I claim as my invention:

1. In signal translating apparatus of the dy namic type, the combination of a movable system comprising a voice coil form, a plurality of diaphragms each having a compliant connection with said voice coil form, and a mass connected to one of said diaphragms, said mass being of such magnitude as to resonate with the compliance of a predetermined portion of said system at a predetermined frequency.

2. In signal translating apparatus of the dy namic'type, the combination of a movable system comprising a voice coil form having inherent compliance, a plurality of diaphragms each having a compliant connection with said voice coil form, and a mass connected to one of said diaphragms, said mass being of such magnitude as to resonate with the combined compliances of said voice coil form and said connections at a predetermined frequency.

3. In a loudspeaker of the dynamic type, the combination of a voice coil form having inherent compliance, a relatively large diaphragm, a relatively small diaphragm spaced from said large diaphragm, said diaphragms each having a compliant connection with said voice coil form, and a cap member connected to said small diaphragm, said member having a mass of such magnitude as to resonate with the combined compliances of said voice coil form and said connections at a predetermined frequency.

4. In a loudspeaker of the dynamic type, the combination of a voice coil form having inherent compliance, a relatively large conical diaphragm, a relatively small conical diaphragm concentrically arranged with respect to said large diaphragm, said diaphragms having a compliant connection therebetween and each of said diaphragms having also a compliant connection with said voice coil form, and a cap member connected to said small diaphragm adjacent its apex end, said member having a mass of such magnitude as to resonate with the compliance of said voice coil form and said second-named connections at a predetermined frequency.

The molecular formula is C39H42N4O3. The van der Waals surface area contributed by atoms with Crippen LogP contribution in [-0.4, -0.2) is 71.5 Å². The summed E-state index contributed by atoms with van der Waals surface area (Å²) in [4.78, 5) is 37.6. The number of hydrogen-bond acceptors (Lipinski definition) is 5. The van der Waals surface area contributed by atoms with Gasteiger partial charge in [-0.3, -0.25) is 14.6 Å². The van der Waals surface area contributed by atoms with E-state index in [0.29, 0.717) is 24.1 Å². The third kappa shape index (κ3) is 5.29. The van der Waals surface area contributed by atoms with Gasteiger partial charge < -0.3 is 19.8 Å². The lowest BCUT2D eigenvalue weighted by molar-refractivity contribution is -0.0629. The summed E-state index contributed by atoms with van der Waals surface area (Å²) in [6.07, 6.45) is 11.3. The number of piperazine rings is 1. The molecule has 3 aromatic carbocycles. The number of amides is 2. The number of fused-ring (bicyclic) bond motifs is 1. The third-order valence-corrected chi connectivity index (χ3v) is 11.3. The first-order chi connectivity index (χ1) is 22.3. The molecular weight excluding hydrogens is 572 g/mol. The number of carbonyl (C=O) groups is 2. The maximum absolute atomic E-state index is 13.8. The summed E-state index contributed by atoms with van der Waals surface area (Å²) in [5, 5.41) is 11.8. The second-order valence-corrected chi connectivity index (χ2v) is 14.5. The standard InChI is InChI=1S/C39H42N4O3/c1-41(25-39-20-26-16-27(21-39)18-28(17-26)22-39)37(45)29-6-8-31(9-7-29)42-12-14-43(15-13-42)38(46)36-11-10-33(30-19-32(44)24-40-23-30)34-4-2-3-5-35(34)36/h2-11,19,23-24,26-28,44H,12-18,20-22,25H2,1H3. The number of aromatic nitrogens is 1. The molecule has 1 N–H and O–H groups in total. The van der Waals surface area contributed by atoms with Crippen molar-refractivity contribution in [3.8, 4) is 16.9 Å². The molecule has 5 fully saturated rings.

5. The invention set forth in claim 4 characterized in that said cap member has a substantial surface whereby it is capable of radiating sound energy upon vibration thereof at a frequency within the audible range.

6. The invention set forth in claim 4 characterized in that said cap member is made of metal and characterized further in that said member has a surface sufficiently great to radiate sound energy upon vibration thereof at a frequency within the audible range.

'7. The invention set forth in claim .1 characterized by the addition of a mass secured to said cap member.

8. The invention set forth in claim 4 characterized in that said cap member is provided with at least one compliance therein.

9. The invention set forth in claim 4 characterized in that said cap member is provided with at least one compliance therein and characterized further by the addition of a mass secured to said cap member.

SYDNEY V. PERRY.

Referenced by
Citing PatentFiling datePublication dateApplicantTitle
US2539672 *Apr 29, 1949Jan 30, 1951Rca CorpCoaxial dual-unit electrodynamic loud-speaker
US2565069 *Mar 30, 1946Aug 21, 1951Rola Company IncLoud-speaker of the double diaphragm type
US2568883 *Mar 24, 1947Sep 25, 1951Altec Lansing CorpLoud-speaker with expanding horn unit
US2641329 *May 29, 1950Jun 9, 1953Univ Loudspeakers IncLoud-speaker diaphragm with transversely arched stiffener means
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Classifications
U.S. Classification381/186, 381/405, 381/424, 181/163
International ClassificationH04R7/00, H04R7/12
Cooperative ClassificationH04R7/122
European ClassificationH04R7/12B